Native North American Art

  1. Surrounded by Beauty North America was home to many Indian cultures. This web gallery teaches you the history and culture of five different regions in what is now the United States and Canada. There's lots of information about the daily life of the tribes and many interesting artworks.

  2. Cloth & Clay This is a special web exhibit, an exploration of art, culture and history through the ceramic and textile objects of the ancient and contemporary peoples of North and South America. There are four major sections: a. the artwork itself with information about the image and the culture; b. learn how the art was made; c. explore the landscapes and resources that shaped the artworks, and d. travel back in time to an ancient marketplace where many of the artworks would have been sold. Brought to you by the Textile Museum of Canada and the Gardiner Museum of Ceramic Art

  3. Tracking The Buffalo Explore the role of the buffalo in the lives of the American Indians of the northern plains. Learn how and why a buffalo hide painting was created and meet a contemporary artist who still creates them. There are maps and origin stories of the Plains Indians at this site. You can even create your own buffalo hide painting.

  4. Indian Knoll The Metropolitan Museum's Timeline of Art History tells the fasinating story of Indian mounds and what was found just over 100 miles from Cincinnati. The two bannerstone carvings are beautiful.

  5. Hopewell Indian Mounds This is a sacred site in North America, just east of Cincinnati. The Hopewell built enormous earthworks in precise geometric shapes. Learn more here at this Metropolitan Museum of Art site.

  6. Carving at Skidegate If you've ever wondered how an Eskimo totem pole is designed and carved, this is the site for you. There are extensive photos as the team of artists carves the bear, killer whale and thunderbird that decorate this ceremonial artwork.

  7. Southwestern U. S. Rock Art This web gallery has artworks from 12 ancient sites in Utah. The images are fascinating and the colors are clear and beautiful.

  8. Jim Schoppert This web gallery is dedicated to the work of Tlingit Alaskan artist Jim Schoppert. He interpreted the traditional techniques and forms of his tribe in totally modern and unique artworks. There are beautiful paintings and sculptures in the show.

  9. The Lost World of the Hopewells This is a 34 slide Powerpoint Presentation about the many mysterious mounds built by the Hopewell Indians in Southern Ohio maybe 2000 years ago. There are interesting aerial photos and good information about spiritual sites just a few hours from Cincinnati.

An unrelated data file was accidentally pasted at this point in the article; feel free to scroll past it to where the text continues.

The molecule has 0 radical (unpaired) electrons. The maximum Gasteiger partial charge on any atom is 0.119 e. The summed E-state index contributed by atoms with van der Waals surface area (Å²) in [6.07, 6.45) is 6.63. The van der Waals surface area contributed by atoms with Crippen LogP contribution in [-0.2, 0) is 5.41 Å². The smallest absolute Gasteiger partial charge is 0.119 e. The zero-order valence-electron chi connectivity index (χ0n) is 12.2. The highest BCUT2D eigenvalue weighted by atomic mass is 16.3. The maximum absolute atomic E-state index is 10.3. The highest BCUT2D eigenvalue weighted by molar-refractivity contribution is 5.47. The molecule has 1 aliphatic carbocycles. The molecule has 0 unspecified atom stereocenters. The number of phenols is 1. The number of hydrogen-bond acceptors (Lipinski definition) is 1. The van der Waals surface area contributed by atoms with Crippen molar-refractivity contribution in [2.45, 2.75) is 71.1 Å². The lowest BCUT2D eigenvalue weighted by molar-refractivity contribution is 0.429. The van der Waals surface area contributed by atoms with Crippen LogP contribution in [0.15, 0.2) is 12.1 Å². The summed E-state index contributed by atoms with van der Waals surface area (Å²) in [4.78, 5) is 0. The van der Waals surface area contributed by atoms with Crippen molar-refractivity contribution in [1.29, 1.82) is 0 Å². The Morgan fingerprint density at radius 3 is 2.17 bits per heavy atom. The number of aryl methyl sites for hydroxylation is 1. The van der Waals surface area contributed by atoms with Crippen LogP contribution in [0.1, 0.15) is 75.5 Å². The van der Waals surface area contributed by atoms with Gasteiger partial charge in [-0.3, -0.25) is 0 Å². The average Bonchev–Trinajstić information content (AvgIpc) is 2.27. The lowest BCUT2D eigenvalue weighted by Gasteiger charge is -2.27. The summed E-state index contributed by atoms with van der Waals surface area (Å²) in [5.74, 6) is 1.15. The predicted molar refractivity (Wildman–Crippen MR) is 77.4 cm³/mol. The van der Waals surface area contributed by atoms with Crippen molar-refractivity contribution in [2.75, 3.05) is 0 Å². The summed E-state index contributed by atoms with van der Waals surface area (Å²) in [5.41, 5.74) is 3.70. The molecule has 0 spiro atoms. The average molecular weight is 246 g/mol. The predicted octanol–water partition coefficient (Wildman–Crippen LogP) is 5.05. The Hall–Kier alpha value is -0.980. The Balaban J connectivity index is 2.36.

10. Totem Poles of the Northwest Indians This small web gallery gives a quick overview of the history and art of carving totem poles. There are new and old photos of totem poles and an interesting list tells you the six reasons totem poles were created.

  11. Campfire Stories with George Catlin: An Encounter of Two Cultures In the 1830's the artist George Catlin traveled west to document the vanishing Native North American cultures. He painted the chiefs, the villages and the surrounding plains and mountains. This incredible website produced by the Smithsonian Institute includes artwork, dramatic readings of Catlin's writings and fascinating stories about the Indians that he wanted the world to know.

  12. Chaco Canyon Over 1,100 years ago the Anasazi Indians built a complex of cities in Chaco Canyon. Here you can read about the people and their culture and see photopraphs of the site as it looks today.

  13. First American Art The Smithsonian National Museum of the American Indian created this web site to document a very special exhibit. The many beautiful artworks are organized by theme: integrity, emotion, movement, idea, composition and intimacy.

  14. Textiles of the Southwest Explore the weaving traditions of the American Indians and Hispanic residents of the North American Southwest. Over the past 2,000 years, weavers in this region have created a wide variety of textiles that express the changing circumstances of their lives and the extensive flow of ideas across cultural frontiers. The textiles demonstrate the skill and creativity of these weavers and their dynamic weaving traditions.

  15. Beauty, Honor and Tradition This exhibit will show you wonderful works of art from the American Plains Indians. Included are: Shirts of Power, Warrior As Artist, Power in Animals and more. There are even examples of traditional quill work.


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